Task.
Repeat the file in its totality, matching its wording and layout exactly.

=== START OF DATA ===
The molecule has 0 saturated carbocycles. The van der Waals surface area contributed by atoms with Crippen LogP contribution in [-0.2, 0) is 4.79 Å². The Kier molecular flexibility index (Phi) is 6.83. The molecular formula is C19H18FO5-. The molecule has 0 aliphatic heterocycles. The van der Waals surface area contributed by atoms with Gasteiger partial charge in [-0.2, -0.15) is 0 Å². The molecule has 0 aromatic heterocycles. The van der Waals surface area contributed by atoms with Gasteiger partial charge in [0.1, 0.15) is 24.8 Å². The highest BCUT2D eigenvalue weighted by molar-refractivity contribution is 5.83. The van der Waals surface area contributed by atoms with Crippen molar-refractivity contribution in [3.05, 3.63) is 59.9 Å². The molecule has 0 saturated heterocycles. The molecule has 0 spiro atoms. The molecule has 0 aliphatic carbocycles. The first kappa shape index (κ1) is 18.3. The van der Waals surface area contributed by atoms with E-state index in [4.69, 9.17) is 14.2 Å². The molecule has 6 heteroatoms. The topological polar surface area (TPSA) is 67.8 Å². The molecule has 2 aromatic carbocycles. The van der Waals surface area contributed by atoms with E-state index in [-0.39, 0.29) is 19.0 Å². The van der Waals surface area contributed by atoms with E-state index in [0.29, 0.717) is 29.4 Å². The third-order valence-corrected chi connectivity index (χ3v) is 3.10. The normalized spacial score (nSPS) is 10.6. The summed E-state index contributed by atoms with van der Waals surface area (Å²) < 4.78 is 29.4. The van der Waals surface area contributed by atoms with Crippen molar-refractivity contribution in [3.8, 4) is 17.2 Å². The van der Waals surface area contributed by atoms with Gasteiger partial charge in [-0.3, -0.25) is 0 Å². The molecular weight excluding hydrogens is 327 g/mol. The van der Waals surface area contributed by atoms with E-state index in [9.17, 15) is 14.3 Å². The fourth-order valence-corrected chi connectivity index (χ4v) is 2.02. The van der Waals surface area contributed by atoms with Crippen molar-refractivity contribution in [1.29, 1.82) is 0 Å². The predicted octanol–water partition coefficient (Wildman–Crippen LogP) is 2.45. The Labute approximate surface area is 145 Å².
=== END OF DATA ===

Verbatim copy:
The molecule has 0 saturated carbocycles. The van der Waals surface area contributed by atoms with Crippen LogP contribution in [-0.2, 0) is 4.79 Å². The Kier molecular flexibility index (Phi) is 6.83. The molecular formula is C19H18FO5-. The molecule has 0 aliphatic heterocycles. The van der Waals surface area contributed by atoms with Gasteiger partial charge in [-0.2, -0.15) is 0 Å². The molecule has 0 aromatic heterocycles. The van der Waals surface area contributed by atoms with Gasteiger partial charge in [0.1, 0.15) is 24.8 Å². The highest BCUT2D eigenvalue weighted by molar-refractivity contribution is 5.83. The van der Waals surface area contributed by atoms with Crippen molar-refractivity contribution in [3.05, 3.63) is 59.9 Å². The molecule has 0 saturated heterocycles. The molecule has 0 spiro atoms. The molecule has 0 aliphatic carbocycles. The first kappa shape index (κ1) is 18.3. The van der Waals surface area contributed by atoms with E-state index in [4.69, 9.17) is 14.2 Å². The molecule has 6 heteroatoms. The topological polar surface area (TPSA) is 67.8 Å². The molecule has 2 aromatic carbocycles. The van der Waals surface area contributed by atoms with E-state index in [-0.39, 0.29) is 19.0 Å². The van der Waals surface area contributed by atoms with E-state index in [0.29, 0.717) is 29.4 Å². The third-order valence-corrected chi connectivity index (χ3v) is 3.10. The normalized spacial score (nSPS) is 10.6. The summed E-state index contributed by atoms with van der Waals surface area (Å²) < 4.78 is 29.4. The van der Waals surface area contributed by atoms with Crippen molar-refractivity contribution in [3.8, 4) is 17.2 Å². The van der Waals surface area contributed by atoms with Gasteiger partial charge in [-0.3, -0.25) is 0 Å². The molecular weight excluding hydrogens is 327 g/mol. The van der Waals surface area contributed by atoms with E-state index in [9.17, 15) is 14.3 Å². The fourth-order valence-corrected chi connectivity index (χ4v) is 2.02. The van der Waals surface area contributed by atoms with Crippen molar-refractivity contribution in [1.29, 1.82) is 0 Å². The predicted octanol–water partition coefficient (Wildman–Crippen LogP) is 2.45. The Labute approximate surface area is 145 Å².